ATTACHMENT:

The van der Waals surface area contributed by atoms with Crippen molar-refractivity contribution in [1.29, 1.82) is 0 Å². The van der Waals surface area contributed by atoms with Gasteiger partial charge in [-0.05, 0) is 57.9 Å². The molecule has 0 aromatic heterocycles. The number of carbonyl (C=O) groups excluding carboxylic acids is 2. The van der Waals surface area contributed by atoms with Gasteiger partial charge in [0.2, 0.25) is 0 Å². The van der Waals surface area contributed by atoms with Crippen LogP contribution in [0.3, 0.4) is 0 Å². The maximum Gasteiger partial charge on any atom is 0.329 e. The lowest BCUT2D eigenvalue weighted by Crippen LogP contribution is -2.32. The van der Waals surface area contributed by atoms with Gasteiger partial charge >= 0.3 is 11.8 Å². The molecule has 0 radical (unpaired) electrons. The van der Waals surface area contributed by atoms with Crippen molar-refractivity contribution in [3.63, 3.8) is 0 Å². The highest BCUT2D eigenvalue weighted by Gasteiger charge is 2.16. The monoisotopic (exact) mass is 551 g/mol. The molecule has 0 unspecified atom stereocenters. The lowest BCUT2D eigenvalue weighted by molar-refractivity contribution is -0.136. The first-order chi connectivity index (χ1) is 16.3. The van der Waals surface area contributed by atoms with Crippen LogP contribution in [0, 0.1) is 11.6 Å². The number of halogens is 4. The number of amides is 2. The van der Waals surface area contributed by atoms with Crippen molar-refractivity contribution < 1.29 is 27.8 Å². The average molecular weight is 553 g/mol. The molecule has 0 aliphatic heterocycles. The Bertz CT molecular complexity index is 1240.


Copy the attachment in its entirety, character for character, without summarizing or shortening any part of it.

The van der Waals surface area contributed by atoms with Crippen molar-refractivity contribution in [1.29, 1.82) is 0 Å². The van der Waals surface area contributed by atoms with Gasteiger partial charge in [-0.05, 0) is 57.9 Å². The molecule has 0 aromatic heterocycles. The number of carbonyl (C=O) groups excluding carboxylic acids is 2. The van der Waals surface area contributed by atoms with Gasteiger partial charge in [0.2, 0.25) is 0 Å². The van der Waals surface area contributed by atoms with Crippen LogP contribution in [0.3, 0.4) is 0 Å². The maximum Gasteiger partial charge on any atom is 0.329 e. The lowest BCUT2D eigenvalue weighted by Crippen LogP contribution is -2.32. The van der Waals surface area contributed by atoms with Gasteiger partial charge >= 0.3 is 11.8 Å². The molecule has 0 radical (unpaired) electrons. The van der Waals surface area contributed by atoms with Crippen molar-refractivity contribution in [3.63, 3.8) is 0 Å². The highest BCUT2D eigenvalue weighted by Gasteiger charge is 2.16. The monoisotopic (exact) mass is 551 g/mol. The molecule has 0 unspecified atom stereocenters. The lowest BCUT2D eigenvalue weighted by molar-refractivity contribution is -0.136. The first-order chi connectivity index (χ1) is 16.3. The van der Waals surface area contributed by atoms with Crippen LogP contribution in [0, 0.1) is 11.6 Å². The number of halogens is 4. The number of amides is 2. The van der Waals surface area contributed by atoms with Crippen molar-refractivity contribution < 1.29 is 27.8 Å². The average molecular weight is 553 g/mol. The molecule has 0 aliphatic heterocycles. The Bertz CT molecular complexity index is 1240.